TIME 2030
The Marks & Spencer store on Oxford Street in London, on July 20, 2020.
Hollie Adams—Getty Images
August 16, 2022 9:53 AM EDT

An unusual conservation battle is brewing on Oxford Street, London’s busy shopping avenue. Marks and Spencer, a British retail giant famous for high quality groceries and affordable homeware, wants to knock down its flagship store and replace it with a shiny new one. A group of architects and local activists have mobilized to save the store—not because it’s beautiful, or historic, or even particularly beloved. But because of the climate.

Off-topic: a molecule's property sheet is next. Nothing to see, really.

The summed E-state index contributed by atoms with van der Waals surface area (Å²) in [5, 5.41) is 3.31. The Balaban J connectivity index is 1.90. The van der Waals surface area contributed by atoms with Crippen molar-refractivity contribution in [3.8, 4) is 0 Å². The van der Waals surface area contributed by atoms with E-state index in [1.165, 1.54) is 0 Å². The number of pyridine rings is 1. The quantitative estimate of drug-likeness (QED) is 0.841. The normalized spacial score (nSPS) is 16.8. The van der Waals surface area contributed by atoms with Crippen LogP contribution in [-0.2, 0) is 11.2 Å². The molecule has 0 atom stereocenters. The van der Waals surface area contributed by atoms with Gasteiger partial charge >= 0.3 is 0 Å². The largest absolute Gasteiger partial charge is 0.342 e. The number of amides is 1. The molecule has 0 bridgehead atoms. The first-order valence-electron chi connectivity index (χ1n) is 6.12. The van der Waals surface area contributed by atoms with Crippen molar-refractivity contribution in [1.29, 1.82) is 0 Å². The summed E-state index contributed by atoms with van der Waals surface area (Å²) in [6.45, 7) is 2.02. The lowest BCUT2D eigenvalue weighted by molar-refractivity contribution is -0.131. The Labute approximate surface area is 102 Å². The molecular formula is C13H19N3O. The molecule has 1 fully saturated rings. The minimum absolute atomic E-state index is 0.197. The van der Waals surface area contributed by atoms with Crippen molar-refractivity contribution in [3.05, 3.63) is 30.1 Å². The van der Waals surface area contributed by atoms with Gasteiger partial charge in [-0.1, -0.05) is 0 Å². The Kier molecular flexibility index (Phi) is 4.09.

To build a new building, you need materials like steel and concrete, the production of which releases vast amounts of carbon dioxide. And you also need lots of fossil-fueled energy to transport and assemble them. Critics say M&S—as the retailer is affectionately known in the U.K.—is about to throw away a perfectly good set of buildings (three make up the site, built in the 1930s, ‘60s and ‘80s), which could be refurbished instead. Unnecessary demolitions and re-builds, they argue, aren’t compatible with the U.K.’s target to rapidly cut greenhouse gas emissions by 78% by 2035, and reach net-zero by 2050.

“We can’t continue to develop in a 20th century fashion,” says Simon Sturgis, an architect and environmental consultant. “Buildings are resources that we need to value: whether it’s a nice art deco structure or a pretty grim 1970s block, is not the point.”